Most people can only name a handful of professional photographers, and for those with an Instagram account, odds are 28-year-old Chris Burkard is one of them. The award-winning self-taught photographer boasts over 600,000 followers who subscribe for a regular dose of his unique style—a seamless merger between his work as an artist and his life as an adventurer. Burkard’s images give viewers a real, timeless sense of place and experience as they tag along for the journey.
What follows are excerpts from a conversation in which Burkard shares his thoughts about the emergence of professional adventure photography, his move to micro 4/3 equipment, and more.
You made your mark as a surf photographer but over the last few years, it seems like you’ve moved onto land for a lot of your adventures. What spurred the transition and how do you feel it’s working for you?
My end goal was never surf photography. In the begging the goal was to be outside and enjoy nature. I quickly realized that there was not money in landscape photography so I put all my time and effort into the editorial surf industry.
As I shot more and more I realized that there was a new type of photography emerging. Adventure photography was beginning to bloom as a new way of enjoying nature and that’s what its all about. It’s my favorite part of adventure photography—seeing the best parts of nature and people enjoying it.
Have you you made any big changes to your gear to accommodate the transition?
When I began shooting surfing I was carrying around 35lbs of camera gear consisting in two DSLR bodies, a 600mm, a 300mm, 70–200, and two or three other lenses as well as around 25lbs of supporting gear like housings, monopods, and accessories. Since then, my kit has evolved to a tight group of one mirrorless camera, 3 lenses, a filter pack, and a tripod. It weighs around 7lbs and I can shoot pretty much everything with it. It makes life so much easier on my body and how I travel.
What’s your “essentials” list—the gear that comes with you regardless of the location or assignment
Sony a7II, 24–70, 10–18, 55 1.8, circular polarizers, ND filter, lightweight tripod, and a headlamp. I don’t need much more than that to shoot anything.
You shoot in some pretty remote locations and under harsh circumstances. Aside from the logistical, what are some of the challenges you’ve faced in your work lately?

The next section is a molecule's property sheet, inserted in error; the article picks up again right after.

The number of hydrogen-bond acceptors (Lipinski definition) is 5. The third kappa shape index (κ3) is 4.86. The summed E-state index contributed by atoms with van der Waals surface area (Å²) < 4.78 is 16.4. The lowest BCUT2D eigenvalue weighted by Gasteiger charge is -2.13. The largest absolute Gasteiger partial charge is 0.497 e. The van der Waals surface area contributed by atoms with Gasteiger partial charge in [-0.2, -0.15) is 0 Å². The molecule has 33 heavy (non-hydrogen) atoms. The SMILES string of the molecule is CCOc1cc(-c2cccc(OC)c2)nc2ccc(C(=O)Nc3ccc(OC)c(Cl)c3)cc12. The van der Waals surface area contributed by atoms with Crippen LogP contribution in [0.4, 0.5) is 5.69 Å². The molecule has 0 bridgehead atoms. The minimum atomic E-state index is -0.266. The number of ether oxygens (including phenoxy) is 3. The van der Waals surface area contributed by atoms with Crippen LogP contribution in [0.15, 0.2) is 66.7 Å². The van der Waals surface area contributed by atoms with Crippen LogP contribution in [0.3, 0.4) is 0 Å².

Weather has been the trickiest part on shoots lately. When you’re praying for sunshine you end up getting fog and when you’re hoping for snow it’s raining. When you want swell it’s flat. This is just part of being an action sports photographer. You have to be able to adapt to all circumstances and still produce awesome imagery and, sometimes, that is when the best images are created.
What’s been the reward for facing those challenges?
The reward for facing all of those challenges is getting epic images! In order to take beautiful images you have to give a part of yourself, and sometimes the part you give is comfort. I find the more I discomfort I endure, the better I function.
Most of your shoots include other people—athletes, assistants, local guides—how does that collaboration impact the individual shots and the adventure itself?
Having people who feel comfortable in uncomfortable situations helps a ton and makes the images feel more natural (instead of having a model feeling super uncomfortable jumping into an icy lake, for example). Everyone that comes on shoots with me definitely has an idea of what they are signing themselves up for.
Your wife and sons have made occasional appearances on your social media channels. Have you had the chance to take them on any of your adventures?
My wife has come on a few trips with me: Nicaragua, Iceland, Ireland, and all over the U.S. After we had our two sons it made it a little harder to travel but the grommets have been to Hawaii and Seattle with me and we have a trip to Vancouver planned for March! I’m stoked to take them to Canada.
What’s your next adventure and when do you head out?
I have my sights on the southwest desert once again—looking for remote waterfalls and deep canyons. I can’t wait!
Attend Chris Burkard’s adventure photography course March 28–29, 2015 at Clymb HQ in Portland, OR. Space is extremely limited and going fast. Don’t miss out! Learn more